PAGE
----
I have a bathroom where water-resistant drywall was put up around and over the tub. Is it okay to put tile over the drywall around the tub or shower?
If not, what can I do to be able to put tile?
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The best and safest way is to install your drywall high enough where you know the least amount of water will splash. Then install HardieBacker cement board, tape and mud (thinset) the seams, apply two or three coats of RedGard waterproofing, let it all dry, and finally thinset and tile. I've done two showers this way; it works like a charm.
Tile over dry wall even water resistant will not last as long but mat survive for up to 25 years if well sealed and has a gap at the bottom of the tub. This method of tiling was quite popular in the 50’s, 60’s and into the 70’s . On repair work I have done on tiled bath and shower stalls neglect is usually the cause of the failure. What was the neglect? Failure to reseal the grout so water finally degraded the Sheetrock to the point tiles fall off or someone pushes the wall in , the larger the tile the longer the wall will last. So can you do it , yes , we flipped several houses with a quick overlay that made a crappy looking bath look like a mid level home. On my own houses I have always stripped down to the studs, on showers I put up poly vapor barrier, not on tub surrounds, then cement board and then tile. My very first tile shower is over 45years old and the only problem has been the fixtures failed and they were tough to replace as I tiled right up to the valves. (My mom still has this home) last time I was home I did acid etch and reseal the entire thing as my step dad can’t do much any longer but asked if I could make sure it would be ok, Mom has always been worried as it was my first shower back in the 70’s. So if done right they really can last a lifetime and this was 2”x 2”.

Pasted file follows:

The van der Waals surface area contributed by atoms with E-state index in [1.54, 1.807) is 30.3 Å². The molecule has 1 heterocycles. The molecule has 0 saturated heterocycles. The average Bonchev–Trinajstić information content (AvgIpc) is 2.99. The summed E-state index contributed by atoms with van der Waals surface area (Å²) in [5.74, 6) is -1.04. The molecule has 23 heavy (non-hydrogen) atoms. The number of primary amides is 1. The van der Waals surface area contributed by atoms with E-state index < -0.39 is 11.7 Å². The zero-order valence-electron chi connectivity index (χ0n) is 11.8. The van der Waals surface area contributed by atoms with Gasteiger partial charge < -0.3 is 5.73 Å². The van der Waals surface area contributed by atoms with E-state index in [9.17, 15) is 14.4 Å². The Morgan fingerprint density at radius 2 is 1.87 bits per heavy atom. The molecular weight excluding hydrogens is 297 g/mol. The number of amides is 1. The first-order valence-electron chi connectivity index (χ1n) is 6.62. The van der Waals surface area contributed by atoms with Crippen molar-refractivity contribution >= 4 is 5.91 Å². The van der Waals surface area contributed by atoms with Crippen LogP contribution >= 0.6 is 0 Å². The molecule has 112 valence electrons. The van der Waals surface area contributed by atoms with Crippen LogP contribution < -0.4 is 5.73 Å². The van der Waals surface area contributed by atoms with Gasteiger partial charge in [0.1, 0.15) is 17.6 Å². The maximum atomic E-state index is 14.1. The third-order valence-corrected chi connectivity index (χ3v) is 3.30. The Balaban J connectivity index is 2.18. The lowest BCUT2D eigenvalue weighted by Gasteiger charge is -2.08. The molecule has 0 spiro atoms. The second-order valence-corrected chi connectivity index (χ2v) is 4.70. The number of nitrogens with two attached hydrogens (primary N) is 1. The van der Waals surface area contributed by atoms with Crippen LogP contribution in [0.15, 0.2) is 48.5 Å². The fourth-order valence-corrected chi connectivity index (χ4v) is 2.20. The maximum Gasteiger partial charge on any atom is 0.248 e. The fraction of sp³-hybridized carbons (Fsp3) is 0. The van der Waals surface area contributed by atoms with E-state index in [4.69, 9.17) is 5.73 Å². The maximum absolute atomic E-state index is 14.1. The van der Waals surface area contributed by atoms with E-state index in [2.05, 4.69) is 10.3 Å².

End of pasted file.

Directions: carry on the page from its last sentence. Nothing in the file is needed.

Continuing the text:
I would not be installing tile over drywall in a tub or shower, even if it was the water resistant type. I would remove any existing drywall and vapor barrier and replace it with backer board. Tape the seams with mesh tape and thinset. Then tape the seams with mesh tape and Red Gard or some other waterproof membrane. Then apply the waterproofing material to the entire wall surface according to the manufacturer's instructions. When completely dry you can install the tile. Think about using an epoxy grout, it's waterproof and much more durable than standard grout. Use a quality silicone caulk for any changes in plane. Hope this helps a bit.
Not only is it fine to do this, but some tile companies recommend tiling directly on drywall (plasterboard) because it can hold greater weight than plastered drywall. The only consideration is that when you do want to re-tile in the future removing the old tiles will rip up the surface of the drywall to the point you probably would need to replace it.